1 The Law of Connection

Embrace dumb power

The Network Economy is fed by the deep resonance of two stellar bangs: the collapsing microcosm of chips and the exploding telecosm of connections. These sudden shifts are tearing the old laws of wealth apart and preparing territory for the emerging economy.

As the size of silicon chips shrinks to the microscopic, their costs shrink to the microscopic as well. They become cheap and tiny enough to slip into every — and the key word here is every — object we make. The notion that all doors in a building should contain a computer chip seemed ludicrous 10 years ago, but now there is hardly a hotel door without a blinking, beeping chip. Soon, if National Semiconductor gets its way, every FedEx package will be stamped with a disposable silicon flake that smartly tracks the contents. If an ephemeral package can have a chip, so can your chair, each book, a new coat, a basketball. Thin slices of plastic known as smart cards hold a throwaway chip smart enough to be your banker. Soon, all manufactured objects, from tennis shoes to hammers to lamp shades to cans of soup, will have embedded in them a tiny sliver of thought. And why not?

The world is populated by 200 million computers. Andy Grove of Intel happily estimates that we’ll see 500 million of these by 2002. Yet the number of noncomputer chips now pulsating in the world is 6 billion! They are already embedded in your car and stereo and rice cooker. Because they can be stamped out fast and cheap, like candy gumdrops, these chips are known in the industry as «jelly beans.» And we are in the dawn of a jelly bean explosion: there’ll be 10 billion grains of working silicon by 2005, a billion not long after. Someday each of them may be as smart as an ant, dissolved into our habitat.

As we implant a billion specks of our thought into everything we make, we are also connecting them up. Stationary objects are wired together. The nonstationary rest — that is, most manufactured objects — will be linked by infrared and radio, creating a wireless web vastly larger than the wired web. It is not necessary that each connected object transmit much data. A tiny chip plastered inside a water tank on an Australian ranch transmits only the telegraphic message of whether it is full or not. A chip on the horn of each steer beams out his pure location, nothing more: «I’m here, I’m here.» The chip in the gate at the end of the road communicates only when it was last opened: «Tuesday.»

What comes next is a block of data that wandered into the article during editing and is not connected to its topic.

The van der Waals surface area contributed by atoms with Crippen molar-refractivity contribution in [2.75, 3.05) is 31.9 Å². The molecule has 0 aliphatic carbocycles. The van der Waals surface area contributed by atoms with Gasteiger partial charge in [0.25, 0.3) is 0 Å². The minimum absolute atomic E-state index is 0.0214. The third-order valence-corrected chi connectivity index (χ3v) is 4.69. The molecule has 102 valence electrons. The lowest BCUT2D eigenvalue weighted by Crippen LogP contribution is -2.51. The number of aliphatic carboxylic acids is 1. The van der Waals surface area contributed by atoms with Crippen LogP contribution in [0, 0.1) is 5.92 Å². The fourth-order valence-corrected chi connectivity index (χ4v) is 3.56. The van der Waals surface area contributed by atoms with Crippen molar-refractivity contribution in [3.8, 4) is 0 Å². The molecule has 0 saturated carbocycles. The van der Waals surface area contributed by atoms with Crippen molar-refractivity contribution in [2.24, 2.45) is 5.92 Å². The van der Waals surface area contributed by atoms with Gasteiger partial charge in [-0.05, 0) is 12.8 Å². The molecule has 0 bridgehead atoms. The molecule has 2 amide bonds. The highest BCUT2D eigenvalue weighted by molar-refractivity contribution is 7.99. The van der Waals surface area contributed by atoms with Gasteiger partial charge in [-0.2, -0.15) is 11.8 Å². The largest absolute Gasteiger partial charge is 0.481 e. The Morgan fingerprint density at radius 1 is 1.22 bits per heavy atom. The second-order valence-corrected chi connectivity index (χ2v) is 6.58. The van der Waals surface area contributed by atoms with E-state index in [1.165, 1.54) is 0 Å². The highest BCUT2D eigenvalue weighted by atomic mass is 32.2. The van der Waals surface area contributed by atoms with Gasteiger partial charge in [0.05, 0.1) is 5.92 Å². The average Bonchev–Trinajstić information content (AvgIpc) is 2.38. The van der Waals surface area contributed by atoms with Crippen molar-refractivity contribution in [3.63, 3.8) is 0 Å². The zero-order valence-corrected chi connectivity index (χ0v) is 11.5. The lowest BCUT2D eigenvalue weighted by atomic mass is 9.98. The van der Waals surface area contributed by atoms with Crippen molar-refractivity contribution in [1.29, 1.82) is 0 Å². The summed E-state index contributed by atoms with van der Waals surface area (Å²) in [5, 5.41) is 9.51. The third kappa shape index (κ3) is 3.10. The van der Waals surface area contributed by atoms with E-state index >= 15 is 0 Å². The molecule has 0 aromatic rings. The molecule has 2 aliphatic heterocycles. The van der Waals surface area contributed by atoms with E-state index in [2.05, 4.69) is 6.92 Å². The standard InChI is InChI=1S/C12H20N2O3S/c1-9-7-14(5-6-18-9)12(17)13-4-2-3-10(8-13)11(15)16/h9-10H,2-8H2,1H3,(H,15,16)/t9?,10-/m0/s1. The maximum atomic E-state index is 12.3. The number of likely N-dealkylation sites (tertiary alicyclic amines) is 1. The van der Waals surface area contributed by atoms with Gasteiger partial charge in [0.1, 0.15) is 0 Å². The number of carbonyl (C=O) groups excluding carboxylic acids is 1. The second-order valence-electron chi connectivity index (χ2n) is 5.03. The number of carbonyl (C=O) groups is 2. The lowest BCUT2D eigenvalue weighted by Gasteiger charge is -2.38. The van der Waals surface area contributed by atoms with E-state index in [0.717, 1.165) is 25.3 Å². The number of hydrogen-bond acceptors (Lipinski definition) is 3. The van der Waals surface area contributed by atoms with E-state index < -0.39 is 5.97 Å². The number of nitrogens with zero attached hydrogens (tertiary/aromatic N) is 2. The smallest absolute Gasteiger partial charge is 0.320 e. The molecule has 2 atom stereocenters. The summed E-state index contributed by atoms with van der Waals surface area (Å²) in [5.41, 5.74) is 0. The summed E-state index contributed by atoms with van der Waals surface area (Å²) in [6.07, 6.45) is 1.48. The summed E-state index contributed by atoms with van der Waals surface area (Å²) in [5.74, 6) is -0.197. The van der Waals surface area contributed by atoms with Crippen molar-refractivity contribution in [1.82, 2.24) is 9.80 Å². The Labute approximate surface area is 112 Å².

The glory of these connected crumbs is that they don’t need to be artificially intelligent. Instead, they work on the dumb power of a few bits linked together. Dumb power is what you get when you network dumb nodes into a smart web. It’s what our brains do with dumb neurons and what the Internet did with dumb personal computers. A PC is the conceptual equivalent of a single neuron housed in a plastic case. When linked by the telecosm into a neural network, these dumb PC nodes created that fabulous intelligence called the World Wide Web. It works in other domains: dumb parts, properly connected, yield smart results.

A trillion dumb chips connected into a hive mind is the hardware. The software that runs through it is the Network Economy. A planet of hyperlinked chips emits a ceaseless flow of small messages, cascading into the most nimble waves of sensibility. Every farm moisture sensor shoots up data, every weather satellite beams down digitized images, every cash register spits out bit streams, every hospital monitor trickles out numbers, every Web site tallies attention, every vehicle transmits its location code; all of this is sent swirling into the web. That tide of signals is the net.

The net is not just humans typing at each other on AOL, although that is part of it too and will be as long as seducing the romantic and flaming the idiotic are enjoyable. Rather, the net is the collective interaction spun off by a trillion objects and living beings, linked together through air and glass.

This is the net that begets the Network Economy. According to MCI, the total volume of voice traffic on global phone systems will be superseded by the total volume of data traffic in three years. We’re already on the way to an expanded economy full of new participants: agents, bots, objects, and machines, as well as several billion more humans. We won’t wait for AI to make intelligent systems; we’ll do it with the dumb power of ubiquitous computing and pervasive connections.

The whole shebang won’t happen tomorrow, but the trajectory is clear. We are connecting all to all. Every step we take that banks on cheap, rampant, and universal connection is a step in the right direction. Furthermore, the surest way to advance massive connectionism is to exploit decentralized forces — to link the distributed bottom. How do you make a better bridge? Let the parts talk to each other. How do you improve lettuce farming? Let the soil speak to the farmer’s tractors. How do you make aircraft safe? Let the airplanes communicate among themselves and pick their own flight paths.

In the Network Economy, embrace dumb power.

Рубрики: | Дата публикации: 12.07.2010

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